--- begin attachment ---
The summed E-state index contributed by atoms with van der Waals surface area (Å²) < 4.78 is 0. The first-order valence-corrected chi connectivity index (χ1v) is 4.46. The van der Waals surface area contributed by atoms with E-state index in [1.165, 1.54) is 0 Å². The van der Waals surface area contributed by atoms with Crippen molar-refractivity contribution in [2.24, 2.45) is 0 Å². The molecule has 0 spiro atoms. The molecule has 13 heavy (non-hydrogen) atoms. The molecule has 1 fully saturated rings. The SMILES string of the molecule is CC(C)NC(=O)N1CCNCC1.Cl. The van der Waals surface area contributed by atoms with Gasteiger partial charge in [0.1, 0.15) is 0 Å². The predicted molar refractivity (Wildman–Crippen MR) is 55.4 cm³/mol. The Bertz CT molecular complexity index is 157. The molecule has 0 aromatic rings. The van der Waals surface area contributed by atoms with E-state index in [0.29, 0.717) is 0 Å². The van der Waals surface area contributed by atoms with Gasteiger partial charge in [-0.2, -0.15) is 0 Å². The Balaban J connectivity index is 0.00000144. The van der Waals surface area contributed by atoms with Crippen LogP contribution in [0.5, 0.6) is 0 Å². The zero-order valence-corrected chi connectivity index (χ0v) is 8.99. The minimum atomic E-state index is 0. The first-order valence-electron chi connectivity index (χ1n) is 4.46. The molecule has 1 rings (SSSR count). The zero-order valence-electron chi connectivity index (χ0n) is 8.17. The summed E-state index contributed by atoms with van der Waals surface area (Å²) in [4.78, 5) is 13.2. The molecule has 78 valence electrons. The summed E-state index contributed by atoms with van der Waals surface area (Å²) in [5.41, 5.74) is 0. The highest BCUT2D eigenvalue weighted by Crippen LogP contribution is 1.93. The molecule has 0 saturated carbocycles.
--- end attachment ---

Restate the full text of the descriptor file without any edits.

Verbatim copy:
The summed E-state index contributed by atoms with van der Waals surface area (Å²) < 4.78 is 0. The first-order valence-corrected chi connectivity index (χ1v) is 4.46. The van der Waals surface area contributed by atoms with E-state index in [1.165, 1.54) is 0 Å². The van der Waals surface area contributed by atoms with Crippen molar-refractivity contribution in [2.24, 2.45) is 0 Å². The molecule has 0 spiro atoms. The molecule has 13 heavy (non-hydrogen) atoms. The molecule has 1 fully saturated rings. The SMILES string of the molecule is CC(C)NC(=O)N1CCNCC1.Cl. The van der Waals surface area contributed by atoms with Gasteiger partial charge in [0.1, 0.15) is 0 Å². The predicted molar refractivity (Wildman–Crippen MR) is 55.4 cm³/mol. The Bertz CT molecular complexity index is 157. The molecule has 0 aromatic rings. The van der Waals surface area contributed by atoms with E-state index in [0.29, 0.717) is 0 Å². The van der Waals surface area contributed by atoms with Gasteiger partial charge in [-0.2, -0.15) is 0 Å². The Balaban J connectivity index is 0.00000144. The van der Waals surface area contributed by atoms with Crippen LogP contribution in [0.5, 0.6) is 0 Å². The zero-order valence-corrected chi connectivity index (χ0v) is 8.99. The minimum atomic E-state index is 0. The first-order valence-electron chi connectivity index (χ1n) is 4.46. The molecule has 1 rings (SSSR count). The zero-order valence-electron chi connectivity index (χ0n) is 8.17. The summed E-state index contributed by atoms with van der Waals surface area (Å²) in [4.78, 5) is 13.2. The molecule has 78 valence electrons. The summed E-state index contributed by atoms with van der Waals surface area (Å²) in [5.41, 5.74) is 0. The highest BCUT2D eigenvalue weighted by Crippen LogP contribution is 1.93. The molecule has 0 saturated carbocycles.